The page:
“Freedom of expression is subject to defamation, contempt of court, to different forms of public interest…”

Telecom minister Kapil Sibal is reluctant to play supercop in a cyberspace without borders: how do you bring an offender to justice, if he or she is beyond your legal jurisdiction? As a lawyer and minister, however, he feels the social media need to respect the same norms as the electronic and print media. In an interview with Bhavdeep Kang, Sibal gives us a piece of his mind on the censorship of internet.


Prasanna Mohanty | September 25, 2012

Google has refused to take down the controversial “Prophet” video (which has sparked extensive violence in the Middle East) from YouTube in the United States, but continues to block it in India. Do you see that as a positive sign?

Recent developments have sensitised even the social media networks to the fact that there are issues which need to be addressed, that the repercussions of some of the content can have disturbing consequences. The events in Assam were evidence of what the social media is capable of doing. So I think that we are converging in our views and in times to come, there will be a resolution that is acceptable to both sides.

Facebook India has taken the position that government can use the social media positively, run counter-hate campaigns to tackle hate campaigns.

That is right but you must understand that any information that comes from government - in today's environment of suspicion - is taken with a pinch of salt. So governments have never been able to respond to the freewheeling social media.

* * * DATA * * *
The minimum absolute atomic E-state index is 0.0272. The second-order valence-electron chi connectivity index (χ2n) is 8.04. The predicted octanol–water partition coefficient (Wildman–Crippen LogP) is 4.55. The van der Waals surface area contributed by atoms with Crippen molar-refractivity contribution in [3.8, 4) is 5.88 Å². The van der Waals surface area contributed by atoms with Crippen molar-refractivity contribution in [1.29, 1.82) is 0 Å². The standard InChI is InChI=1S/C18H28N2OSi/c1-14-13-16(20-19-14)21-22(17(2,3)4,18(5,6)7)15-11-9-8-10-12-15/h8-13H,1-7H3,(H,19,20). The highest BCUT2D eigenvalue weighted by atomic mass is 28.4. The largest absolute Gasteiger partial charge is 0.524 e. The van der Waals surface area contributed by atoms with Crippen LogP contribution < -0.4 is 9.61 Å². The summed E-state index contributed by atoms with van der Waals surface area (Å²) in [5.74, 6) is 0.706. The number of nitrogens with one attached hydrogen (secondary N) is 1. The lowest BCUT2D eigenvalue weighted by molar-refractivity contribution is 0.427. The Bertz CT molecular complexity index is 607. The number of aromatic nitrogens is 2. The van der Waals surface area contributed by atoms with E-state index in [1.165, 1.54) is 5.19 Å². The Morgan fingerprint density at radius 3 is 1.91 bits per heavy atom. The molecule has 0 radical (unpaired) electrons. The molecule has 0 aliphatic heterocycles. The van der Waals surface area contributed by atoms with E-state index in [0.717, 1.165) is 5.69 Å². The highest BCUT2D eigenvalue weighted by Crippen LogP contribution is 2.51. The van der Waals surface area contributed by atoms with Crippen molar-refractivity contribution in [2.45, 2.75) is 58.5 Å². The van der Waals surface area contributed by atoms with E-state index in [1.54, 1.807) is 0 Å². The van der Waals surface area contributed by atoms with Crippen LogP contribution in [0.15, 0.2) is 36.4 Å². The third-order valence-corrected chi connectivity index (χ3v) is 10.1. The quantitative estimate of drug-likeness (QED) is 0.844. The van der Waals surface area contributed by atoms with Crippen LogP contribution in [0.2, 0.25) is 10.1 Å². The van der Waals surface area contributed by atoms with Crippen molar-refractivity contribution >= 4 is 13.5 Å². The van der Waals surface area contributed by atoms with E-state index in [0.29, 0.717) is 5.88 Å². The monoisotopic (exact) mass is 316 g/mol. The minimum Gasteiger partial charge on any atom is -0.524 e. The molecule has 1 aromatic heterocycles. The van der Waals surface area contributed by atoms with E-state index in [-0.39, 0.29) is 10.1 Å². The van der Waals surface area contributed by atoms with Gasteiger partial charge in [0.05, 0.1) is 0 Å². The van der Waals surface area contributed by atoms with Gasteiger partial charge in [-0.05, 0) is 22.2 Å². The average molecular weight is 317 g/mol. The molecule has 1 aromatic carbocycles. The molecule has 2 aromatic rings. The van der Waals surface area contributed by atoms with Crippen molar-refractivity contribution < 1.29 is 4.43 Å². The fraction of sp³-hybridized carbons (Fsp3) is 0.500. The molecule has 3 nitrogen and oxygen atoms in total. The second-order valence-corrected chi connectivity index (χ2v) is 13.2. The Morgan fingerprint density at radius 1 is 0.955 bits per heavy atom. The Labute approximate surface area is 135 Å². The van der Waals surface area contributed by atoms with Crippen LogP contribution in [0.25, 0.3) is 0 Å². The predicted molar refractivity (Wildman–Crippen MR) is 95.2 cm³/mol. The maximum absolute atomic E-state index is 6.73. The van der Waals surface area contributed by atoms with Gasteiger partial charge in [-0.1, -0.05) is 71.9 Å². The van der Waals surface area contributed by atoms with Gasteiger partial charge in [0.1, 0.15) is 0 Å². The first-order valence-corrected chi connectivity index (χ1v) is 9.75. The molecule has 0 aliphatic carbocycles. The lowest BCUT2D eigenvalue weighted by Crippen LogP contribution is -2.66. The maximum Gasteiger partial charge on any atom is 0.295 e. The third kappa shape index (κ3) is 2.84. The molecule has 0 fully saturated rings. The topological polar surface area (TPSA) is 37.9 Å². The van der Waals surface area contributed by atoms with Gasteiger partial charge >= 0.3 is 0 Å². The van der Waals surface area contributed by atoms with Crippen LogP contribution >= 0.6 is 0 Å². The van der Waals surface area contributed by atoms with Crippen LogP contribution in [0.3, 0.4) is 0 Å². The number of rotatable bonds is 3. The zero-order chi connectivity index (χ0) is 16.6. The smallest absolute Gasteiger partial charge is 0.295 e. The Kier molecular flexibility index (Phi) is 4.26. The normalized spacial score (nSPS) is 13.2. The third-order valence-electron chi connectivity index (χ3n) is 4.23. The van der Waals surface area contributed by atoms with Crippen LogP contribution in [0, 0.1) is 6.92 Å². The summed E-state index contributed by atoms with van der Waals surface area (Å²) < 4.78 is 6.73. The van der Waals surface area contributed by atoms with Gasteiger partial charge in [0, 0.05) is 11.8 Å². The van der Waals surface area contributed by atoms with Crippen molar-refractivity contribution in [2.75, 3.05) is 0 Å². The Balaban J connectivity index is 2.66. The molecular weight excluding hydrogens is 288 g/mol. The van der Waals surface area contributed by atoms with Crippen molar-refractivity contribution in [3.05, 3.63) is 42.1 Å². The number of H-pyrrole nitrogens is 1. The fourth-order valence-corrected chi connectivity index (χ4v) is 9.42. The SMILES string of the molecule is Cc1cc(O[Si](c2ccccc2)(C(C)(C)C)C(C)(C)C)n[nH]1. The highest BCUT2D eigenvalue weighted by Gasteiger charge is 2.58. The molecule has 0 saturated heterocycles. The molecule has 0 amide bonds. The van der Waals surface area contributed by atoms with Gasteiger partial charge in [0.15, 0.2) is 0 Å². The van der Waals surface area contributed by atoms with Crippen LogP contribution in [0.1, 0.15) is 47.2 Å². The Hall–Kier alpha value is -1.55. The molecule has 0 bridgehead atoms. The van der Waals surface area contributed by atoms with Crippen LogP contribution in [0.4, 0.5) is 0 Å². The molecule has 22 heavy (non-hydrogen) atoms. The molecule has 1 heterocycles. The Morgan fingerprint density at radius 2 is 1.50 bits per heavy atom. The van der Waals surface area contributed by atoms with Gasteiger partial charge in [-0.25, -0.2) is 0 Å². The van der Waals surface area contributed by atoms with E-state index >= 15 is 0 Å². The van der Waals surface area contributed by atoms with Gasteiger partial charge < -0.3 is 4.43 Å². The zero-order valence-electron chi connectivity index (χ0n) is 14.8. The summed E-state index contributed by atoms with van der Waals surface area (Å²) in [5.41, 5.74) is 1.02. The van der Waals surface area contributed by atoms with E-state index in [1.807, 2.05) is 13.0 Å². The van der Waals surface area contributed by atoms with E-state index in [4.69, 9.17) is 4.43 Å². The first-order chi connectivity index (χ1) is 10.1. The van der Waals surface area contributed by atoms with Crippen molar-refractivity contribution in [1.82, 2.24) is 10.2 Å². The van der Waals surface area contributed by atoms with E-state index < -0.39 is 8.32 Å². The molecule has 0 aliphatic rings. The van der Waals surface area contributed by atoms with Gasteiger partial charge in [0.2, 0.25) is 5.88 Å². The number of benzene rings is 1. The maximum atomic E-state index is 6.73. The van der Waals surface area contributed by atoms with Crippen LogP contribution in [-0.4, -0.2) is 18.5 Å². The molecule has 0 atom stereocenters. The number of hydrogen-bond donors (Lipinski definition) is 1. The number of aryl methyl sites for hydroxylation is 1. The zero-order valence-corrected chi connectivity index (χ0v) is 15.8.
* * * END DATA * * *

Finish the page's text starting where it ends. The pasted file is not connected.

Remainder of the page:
I think theoretically what they are saying is right; we can use the social media, but government responses are essentially dilatory for the simple reason that whereas you can, as an individual, put something on the net without verification of any fact, the government cannot do so. A government response must be accurate. What it says must be fully supported by facts and data. That takes time and in the social media, time is of the essence. So I think when they say that, they do not fully appreciate the responsibility of government in putting data on the network. The quality of the response expected from the government is far different from what is put out on the social network sites by individuals in the name of freedom of expression.